Want to up your gin game? Here’s how to taste like a pro

By Nick King, WSET product development manager and certified spirits educator

 

With hundreds of gins available on the market and more and more exciting new craft varieties being introduced, how can we logically assess them to establish which are the best or, more importantly, which we each personally like the best?

The Wine & Spirit Education Trust’s approach is made up of four key steps:

 

Appearance

First, assess how the spirit appears in the glass. Is it clear or a bit hazy? What colour is it? How deep is that colour?

As we’re looking at gin, we would always want it to be clear and water-white. If there is any haziness or dullness, it’s possible that it could be faulty. Some unfiltered gins may go a little hazy when you add water. This is OK.

If there is a slight lemon tone this could be the result of aging. While this is rare in gin, wood aging is becoming more popular and can come through in the colour and taste.

 

Nose

Tip: Add a drop of water to the glass before you nose it to help release the aromas and soften the alcohol.

When nosing a spirit there is no need to swirl the glass vigorously. This will release a lot of alcohol and if you are not used to this or not expecting it, it could give you quite an unpleasant shock. Also sniff gently and try to build up a picture of the aromas slowly. You will simply not pick everything up in one go.

How intense are the aromas? As gin is fundamentally flavoured vodka, we would expect it to have some intensity though it will likely still be quite light and delicate.

Now we know we smell something, we need to assess what those aromas are.

To be classified as a gin there must be distinct pine and resinous aromas of juniper but many other botanicals are also used.

The distiller is trying to create a balance of aromas.

A classic recipe for a London dry gin includes coriander seeds, citrus peel, angelica root and orris root. The coriander and citrus are spicy and bright sitting ‘above’ the juniper.

The roots are rich and savoury and seem to appear ‘below’ the juniper.

Think of it like a musical chord; they are always more interesting than one simple note. Today, the only limit on a distiller is their imagination but all good distillers look to create a harmonious mix of aromas.

 

Palate

Take a sip and let it coat your mouth – in the classroom we would use spittoons but at home do as you please!

When it is in your mouth it is important to think of two things. How does it taste and how does it feel?

If you just want to assess the gin then do so with water. If you try it neat you might struggle with the level of alcohol. It can also be fun to experiment with tonics but that is another matter altogether.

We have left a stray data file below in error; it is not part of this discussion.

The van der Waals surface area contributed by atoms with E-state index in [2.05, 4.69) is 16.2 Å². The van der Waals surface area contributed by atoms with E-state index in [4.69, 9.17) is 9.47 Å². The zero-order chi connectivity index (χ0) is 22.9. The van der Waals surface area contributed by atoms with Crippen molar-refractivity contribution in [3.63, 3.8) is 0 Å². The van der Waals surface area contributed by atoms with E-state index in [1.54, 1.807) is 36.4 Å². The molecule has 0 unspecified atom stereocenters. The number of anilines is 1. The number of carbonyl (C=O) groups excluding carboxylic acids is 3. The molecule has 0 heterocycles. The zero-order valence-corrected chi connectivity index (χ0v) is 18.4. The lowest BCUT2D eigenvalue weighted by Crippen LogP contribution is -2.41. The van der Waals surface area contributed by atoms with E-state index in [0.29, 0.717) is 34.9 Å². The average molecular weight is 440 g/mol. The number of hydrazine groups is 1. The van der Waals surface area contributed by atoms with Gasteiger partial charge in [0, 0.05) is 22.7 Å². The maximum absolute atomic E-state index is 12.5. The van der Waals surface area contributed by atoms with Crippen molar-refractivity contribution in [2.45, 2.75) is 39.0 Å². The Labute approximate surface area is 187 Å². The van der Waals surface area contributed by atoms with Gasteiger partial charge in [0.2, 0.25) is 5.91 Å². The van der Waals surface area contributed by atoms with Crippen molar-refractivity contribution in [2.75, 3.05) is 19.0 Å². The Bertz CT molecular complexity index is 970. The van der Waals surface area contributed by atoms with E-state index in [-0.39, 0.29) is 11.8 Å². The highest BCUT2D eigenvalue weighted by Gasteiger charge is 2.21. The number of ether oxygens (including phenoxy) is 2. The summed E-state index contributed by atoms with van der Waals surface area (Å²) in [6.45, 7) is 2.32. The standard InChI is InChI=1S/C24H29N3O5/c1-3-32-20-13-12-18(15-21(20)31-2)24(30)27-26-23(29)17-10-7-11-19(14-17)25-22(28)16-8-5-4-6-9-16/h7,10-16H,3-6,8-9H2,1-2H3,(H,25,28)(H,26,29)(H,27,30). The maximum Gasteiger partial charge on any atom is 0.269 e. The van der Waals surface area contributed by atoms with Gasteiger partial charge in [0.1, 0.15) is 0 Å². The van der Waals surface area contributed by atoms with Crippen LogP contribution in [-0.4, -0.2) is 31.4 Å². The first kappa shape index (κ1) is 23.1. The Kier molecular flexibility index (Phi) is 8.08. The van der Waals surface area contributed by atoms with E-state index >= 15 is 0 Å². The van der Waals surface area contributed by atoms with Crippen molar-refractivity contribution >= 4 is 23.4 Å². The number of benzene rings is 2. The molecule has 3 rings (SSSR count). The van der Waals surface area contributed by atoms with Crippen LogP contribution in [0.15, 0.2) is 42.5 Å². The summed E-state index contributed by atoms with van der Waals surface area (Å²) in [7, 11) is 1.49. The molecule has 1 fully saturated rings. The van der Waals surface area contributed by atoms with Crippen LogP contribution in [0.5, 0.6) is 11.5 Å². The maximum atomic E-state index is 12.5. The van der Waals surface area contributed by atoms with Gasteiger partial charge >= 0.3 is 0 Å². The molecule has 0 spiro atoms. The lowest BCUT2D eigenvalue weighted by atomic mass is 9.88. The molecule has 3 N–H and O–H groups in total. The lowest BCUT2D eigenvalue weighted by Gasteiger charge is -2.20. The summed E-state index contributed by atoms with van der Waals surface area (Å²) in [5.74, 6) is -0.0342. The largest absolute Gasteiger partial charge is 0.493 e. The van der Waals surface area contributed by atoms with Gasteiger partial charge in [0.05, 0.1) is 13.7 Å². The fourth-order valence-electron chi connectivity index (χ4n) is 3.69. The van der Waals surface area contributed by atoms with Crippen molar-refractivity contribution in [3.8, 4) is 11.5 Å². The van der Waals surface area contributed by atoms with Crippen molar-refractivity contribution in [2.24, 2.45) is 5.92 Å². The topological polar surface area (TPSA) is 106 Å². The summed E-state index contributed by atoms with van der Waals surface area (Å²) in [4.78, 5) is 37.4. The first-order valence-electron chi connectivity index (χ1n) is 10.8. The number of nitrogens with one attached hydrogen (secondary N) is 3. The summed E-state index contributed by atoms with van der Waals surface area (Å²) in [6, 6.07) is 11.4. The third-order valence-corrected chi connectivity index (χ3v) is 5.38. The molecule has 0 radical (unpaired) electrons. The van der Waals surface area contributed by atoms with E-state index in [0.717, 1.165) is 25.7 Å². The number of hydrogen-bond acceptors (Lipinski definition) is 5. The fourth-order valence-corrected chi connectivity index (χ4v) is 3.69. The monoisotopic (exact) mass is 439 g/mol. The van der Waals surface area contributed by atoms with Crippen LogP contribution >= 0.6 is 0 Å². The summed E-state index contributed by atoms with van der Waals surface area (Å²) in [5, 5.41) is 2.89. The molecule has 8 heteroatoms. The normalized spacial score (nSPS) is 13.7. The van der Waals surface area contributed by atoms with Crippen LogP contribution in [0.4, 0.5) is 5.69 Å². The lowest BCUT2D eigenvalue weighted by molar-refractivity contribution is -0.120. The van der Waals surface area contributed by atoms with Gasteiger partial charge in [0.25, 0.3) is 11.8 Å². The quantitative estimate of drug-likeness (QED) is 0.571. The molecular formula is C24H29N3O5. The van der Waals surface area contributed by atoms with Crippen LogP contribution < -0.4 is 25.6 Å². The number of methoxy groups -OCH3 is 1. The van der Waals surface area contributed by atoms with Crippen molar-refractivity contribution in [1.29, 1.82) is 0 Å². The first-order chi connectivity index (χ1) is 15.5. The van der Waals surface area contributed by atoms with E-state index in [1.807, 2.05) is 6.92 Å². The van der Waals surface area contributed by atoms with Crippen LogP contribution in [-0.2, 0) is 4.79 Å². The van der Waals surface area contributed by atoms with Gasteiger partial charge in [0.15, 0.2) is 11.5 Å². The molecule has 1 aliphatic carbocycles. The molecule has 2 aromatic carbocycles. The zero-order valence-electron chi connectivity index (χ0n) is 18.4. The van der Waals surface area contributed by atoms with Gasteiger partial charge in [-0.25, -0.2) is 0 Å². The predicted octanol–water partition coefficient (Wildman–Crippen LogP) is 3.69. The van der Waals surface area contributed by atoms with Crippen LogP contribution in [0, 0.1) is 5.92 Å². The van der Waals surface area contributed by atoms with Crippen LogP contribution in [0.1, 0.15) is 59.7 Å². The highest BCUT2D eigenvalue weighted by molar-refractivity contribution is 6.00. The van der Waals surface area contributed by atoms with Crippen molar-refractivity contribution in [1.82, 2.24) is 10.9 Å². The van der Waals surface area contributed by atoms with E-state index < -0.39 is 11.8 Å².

Most gins are dry. However, if the gin is labelled Old Tom you can expect it be have been sweetened.

The flavours, and their intensity, should be largely identical in your mouth to on the nose, but sometimes aromas you smelt can either be more apparent or diminished on the palate.

But how does the gin feel? Ideally it will be slightly warming, smooth and mouth-coating. If it feels slightly burning or coarse, that is not normally a good sign.

Finally, assess the nature and length of the finish. How many flavours could you taste and how did they develop in the mouth? Did they linger after the first sip or did it have a clean end?

Gin complexity can vary but the very best gins have long, complex finishes.

 

Conclusions

For the WSET Systematic Approach to Tasting we use a rating scale of poor to outstanding to assess the quality of a spirit, and note, we are assessing quality here not just whether we personally liked it.

Consider whether the aromas were balanced, complex and pleasing on the nose, the palate and the finish and whether the gin had an overall smooth texture. This will give you a good indication with regards to quality.

Think about the notes you have written in each section and grade the spirit. Then use your notes to compare several different types and decide your personal favourites.


 

The Wine & Spirit Education Trust (WSET) is the largest global provider of qualifications in the field of wines, spirits and sake. Courses are available at all levels from beginner to professional and offered through over 600 approved programme providers across the world. To find a course provider near you visit wsetglobal.com

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